Sunday, July 17, 2011
Forbes' Merrill Matthews argues that the multi-trillion dollar social security trust fund was looted years ago:
Either Obama and Geithner are lying to us now [in saying that social security checks won't go out if the debt ceiling isn't raised], or they and all defenders of the Social Security status quo have been lying to us for decades. It must be one or the other.
Here’s why: Social Security has a trust fund, and that trust fund is supposed to have $2.6 trillion in it, according to the Social Security trustees. If there are real assets in the trust fund, then Social Security can mail the checks, regardless of what Congress does about the debt limit.
***Social Security status-quo defenders have assured us for the past 25 years that Social Security is fully funded—for the next 25 years, or 2036. So if there are real assets in the Social Security Trust Fund—$2.6 trillion allegedly—then how could failure to reach a debt-ceiling agreement possibly threaten seniors’ Social Security checks?
The federal government has borrowed all of [social security] trust fund money and spent it ... And the only way the trust fund can get some cash to pay Social Security benefits is if the federal government draws it from general revenues or borrows the money—which, of course, it can’t do because of the debt ceiling.
[T]he president is telling the truth now in the sense that he is conceding there’s no money in the trust fund to pay benefits; but he and other Social Security status-quo defenders have been deceiving the public for decades.
Indeed, as the following excerpt from the 1998 Senate Budget Committee session shows, Senator Hollings alleged that the government had already been "borrowing" from the social security fund:
U.S. FEDERAL RESERVE BOARD CHAIRMAN ALAN GREENSPAN: .....making sure that surplus is there.
U.S. SENATOR ERNEST F. HOLLINGS (D-SC): Yeah, making sure that surplus is there. I'm telling you, Dr. Greenspan, that's music to my ears.
GREENSPAN: Well, I remember you taking this song a long way over recent years, and I must say, Senator, a number of us were skeptical that was even discussable, figuring we would never get to unified surplus that we said which you were preaching was very interesting, scientifically sound, but unrealistic. I apologize.
HOLLINGS: Well that's all right, because your Greenspan Commission report in section 21 says just exactly what you're saying here. That was in 1983; here now, in 1999, on page two, "simply put, enough resources must be set aside over a lifetime of work to fund retirement consumption." Now that section 21 said set it aside. President Bush, in section 13 3 01 on November the 5th, 1990 signed that into law. And we making headway. Let's understand, though, that we're still running deficits. 'Cause I'm not going along with this monkeyshine about unified. 'Cause unified is not net, the debt still goes up, is that correct?
GREENSPAN: If you're...it depends on whether or not you wish to create the savings...
HOLLINGS: I'm not asking what you're trying to create. The simple fact is the debt has been going up at least $100 billion for the last several years.
GREENSPAN: Outside, on budget, that is correct.
HOLLINGS: That's right, on budget, you're spending a hundred billion more than you're taking in.
HOLLINGS: And this president's budget spends another hundred billion more than we take in.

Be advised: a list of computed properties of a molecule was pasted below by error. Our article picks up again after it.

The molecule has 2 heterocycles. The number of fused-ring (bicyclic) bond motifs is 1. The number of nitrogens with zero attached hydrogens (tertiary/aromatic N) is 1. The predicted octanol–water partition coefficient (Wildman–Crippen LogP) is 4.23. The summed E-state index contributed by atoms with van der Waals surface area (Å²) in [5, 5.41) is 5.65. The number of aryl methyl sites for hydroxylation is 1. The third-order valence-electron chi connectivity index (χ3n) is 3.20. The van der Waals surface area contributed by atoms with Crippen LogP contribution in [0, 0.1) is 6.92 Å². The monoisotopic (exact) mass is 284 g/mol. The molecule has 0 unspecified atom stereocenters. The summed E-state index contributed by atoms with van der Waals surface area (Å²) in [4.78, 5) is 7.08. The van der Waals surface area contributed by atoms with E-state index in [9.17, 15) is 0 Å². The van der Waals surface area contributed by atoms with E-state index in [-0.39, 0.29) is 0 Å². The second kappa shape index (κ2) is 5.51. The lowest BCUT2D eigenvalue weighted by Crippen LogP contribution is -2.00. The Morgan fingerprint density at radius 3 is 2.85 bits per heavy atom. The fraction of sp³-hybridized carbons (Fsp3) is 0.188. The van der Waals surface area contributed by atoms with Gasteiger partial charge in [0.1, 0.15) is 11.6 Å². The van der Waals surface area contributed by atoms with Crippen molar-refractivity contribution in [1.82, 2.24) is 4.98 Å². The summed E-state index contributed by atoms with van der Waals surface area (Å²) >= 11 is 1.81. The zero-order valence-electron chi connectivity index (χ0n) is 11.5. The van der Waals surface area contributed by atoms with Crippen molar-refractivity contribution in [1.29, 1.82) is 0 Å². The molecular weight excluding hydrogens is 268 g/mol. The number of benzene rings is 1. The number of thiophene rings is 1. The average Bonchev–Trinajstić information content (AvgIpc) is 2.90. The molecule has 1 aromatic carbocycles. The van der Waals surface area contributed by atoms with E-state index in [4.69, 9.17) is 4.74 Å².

GREENSPAN: I haven't seen it yet.
HOLLINGS: You haven't seen it? You're testifying about it now.
GREENSPAN: I haven't seen the budget. You haven't seen it either.
HOLLINGS: Well, you know his plan. Look you think he's going to spend less than a hundred billion more?
GREENSPAN: I will wait to see what the numbers look like.
HOLLINGS: Well, the truth is...ah, shoot, well, we all know there's Washington's math problem. Alan Sloan in this past week's Newsweek says he spends 150%. What we've been doing, Mr. Chairman, in all reality, is taken a hundred billion out of the Social Security Trust Fund, transferring it over to the spending column, and spending it. Our friends to the left here are getting their tax cuts, we getting our spending increases, and hollering surplus, surplus, and balanced budget, and balanced budget plans when we continue to spend a hundred billion more than we take in.
That's the reality, and I think that you and I, working the same side of the street now, can have a little bit of success by bringing to everybody's attention this is all intended surplus. In other words, when we passed the Greenspan Commission Report, the Greenspan Commission Report only had Social Security in 1983 a two hundred million surplus. It's projected to have this year a 117 million surplus. I've got the schedule, I'll ask to put in the record the CBO report: 117, 126, 130, 100, going right through to 2008 over the ten year period of 186 billion surplus. That was intended; this is dramatic about all these retirees, the baby boomers. But we foresaw that baby boomer problem, we planned against that baby boomer problem. Our problem is we've been spending that particular reserve, that set-aside that you testify to that is so necessary. That's what I'm trying to get this government back to reality, if we can do that.
We owe Social Security 736 billion right this minute. If we saved 117 billion, we could pay that debt down, and have the wonderful effect on the capital markets and savings rate. Isn't that correct? Thank you very much, Sir. Thank you, Mr. Chairman.
Others allege that the gold has not been sold outright, but has been leased or encumbered, so that the U.S. does not own it outright.
And on September 10, 2001, Secretary of Defense Donald Rumsfeld said:
According to some estimates we cannot track $2.3 trillion in transactions.